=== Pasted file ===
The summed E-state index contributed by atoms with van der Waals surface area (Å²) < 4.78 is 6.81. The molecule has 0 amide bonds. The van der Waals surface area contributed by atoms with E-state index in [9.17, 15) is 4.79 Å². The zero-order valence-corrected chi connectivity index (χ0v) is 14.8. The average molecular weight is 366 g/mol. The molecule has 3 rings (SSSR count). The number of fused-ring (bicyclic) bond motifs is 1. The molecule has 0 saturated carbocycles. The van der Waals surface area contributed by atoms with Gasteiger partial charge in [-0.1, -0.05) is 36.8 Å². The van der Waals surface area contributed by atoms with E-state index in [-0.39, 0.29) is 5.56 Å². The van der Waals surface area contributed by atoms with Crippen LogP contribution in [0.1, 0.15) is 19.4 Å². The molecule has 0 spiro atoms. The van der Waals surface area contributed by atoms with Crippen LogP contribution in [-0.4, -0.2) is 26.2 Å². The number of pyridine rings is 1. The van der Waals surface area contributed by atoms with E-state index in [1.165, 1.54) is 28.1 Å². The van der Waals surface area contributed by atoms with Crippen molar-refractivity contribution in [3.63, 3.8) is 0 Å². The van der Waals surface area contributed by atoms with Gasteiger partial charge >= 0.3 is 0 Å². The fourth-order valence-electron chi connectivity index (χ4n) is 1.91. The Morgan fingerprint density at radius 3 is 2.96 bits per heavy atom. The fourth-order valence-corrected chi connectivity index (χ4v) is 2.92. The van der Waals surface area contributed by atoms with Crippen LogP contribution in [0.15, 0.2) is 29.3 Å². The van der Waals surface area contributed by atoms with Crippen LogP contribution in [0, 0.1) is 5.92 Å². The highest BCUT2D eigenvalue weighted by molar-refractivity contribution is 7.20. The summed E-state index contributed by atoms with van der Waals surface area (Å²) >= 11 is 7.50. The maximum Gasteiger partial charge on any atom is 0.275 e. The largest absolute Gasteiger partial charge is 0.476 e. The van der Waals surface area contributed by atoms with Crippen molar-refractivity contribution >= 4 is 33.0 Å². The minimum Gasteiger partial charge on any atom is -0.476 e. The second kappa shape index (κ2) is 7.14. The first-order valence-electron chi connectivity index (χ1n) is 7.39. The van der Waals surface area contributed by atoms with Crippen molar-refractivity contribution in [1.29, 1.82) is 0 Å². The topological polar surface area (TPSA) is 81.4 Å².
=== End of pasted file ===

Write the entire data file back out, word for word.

The summed E-state index contributed by atoms with van der Waals surface area (Å²) < 4.78 is 6.81. The molecule has 0 amide bonds. The van der Waals surface area contributed by atoms with E-state index in [9.17, 15) is 4.79 Å². The zero-order valence-corrected chi connectivity index (χ0v) is 14.8. The average molecular weight is 366 g/mol. The molecule has 3 rings (SSSR count). The number of fused-ring (bicyclic) bond motifs is 1. The molecule has 0 saturated carbocycles. The van der Waals surface area contributed by atoms with Gasteiger partial charge in [-0.1, -0.05) is 36.8 Å². The van der Waals surface area contributed by atoms with E-state index in [-0.39, 0.29) is 5.56 Å². The van der Waals surface area contributed by atoms with Crippen LogP contribution in [0.1, 0.15) is 19.4 Å². The molecule has 0 spiro atoms. The van der Waals surface area contributed by atoms with Crippen LogP contribution in [-0.4, -0.2) is 26.2 Å². The number of pyridine rings is 1. The van der Waals surface area contributed by atoms with E-state index in [1.165, 1.54) is 28.1 Å². The van der Waals surface area contributed by atoms with Crippen molar-refractivity contribution in [3.63, 3.8) is 0 Å². The van der Waals surface area contributed by atoms with Gasteiger partial charge >= 0.3 is 0 Å². The fourth-order valence-electron chi connectivity index (χ4n) is 1.91. The Morgan fingerprint density at radius 3 is 2.96 bits per heavy atom. The fourth-order valence-corrected chi connectivity index (χ4v) is 2.92. The van der Waals surface area contributed by atoms with Crippen LogP contribution in [0.15, 0.2) is 29.3 Å². The van der Waals surface area contributed by atoms with Crippen LogP contribution in [0, 0.1) is 5.92 Å². The highest BCUT2D eigenvalue weighted by molar-refractivity contribution is 7.20. The summed E-state index contributed by atoms with van der Waals surface area (Å²) >= 11 is 7.50. The maximum Gasteiger partial charge on any atom is 0.275 e. The largest absolute Gasteiger partial charge is 0.476 e. The van der Waals surface area contributed by atoms with Crippen molar-refractivity contribution >= 4 is 33.0 Å². The minimum Gasteiger partial charge on any atom is -0.476 e. The second kappa shape index (κ2) is 7.14. The first-order valence-electron chi connectivity index (χ1n) is 7.39. The van der Waals surface area contributed by atoms with Crippen molar-refractivity contribution in [1.29, 1.82) is 0 Å². The topological polar surface area (TPSA) is 81.4 Å².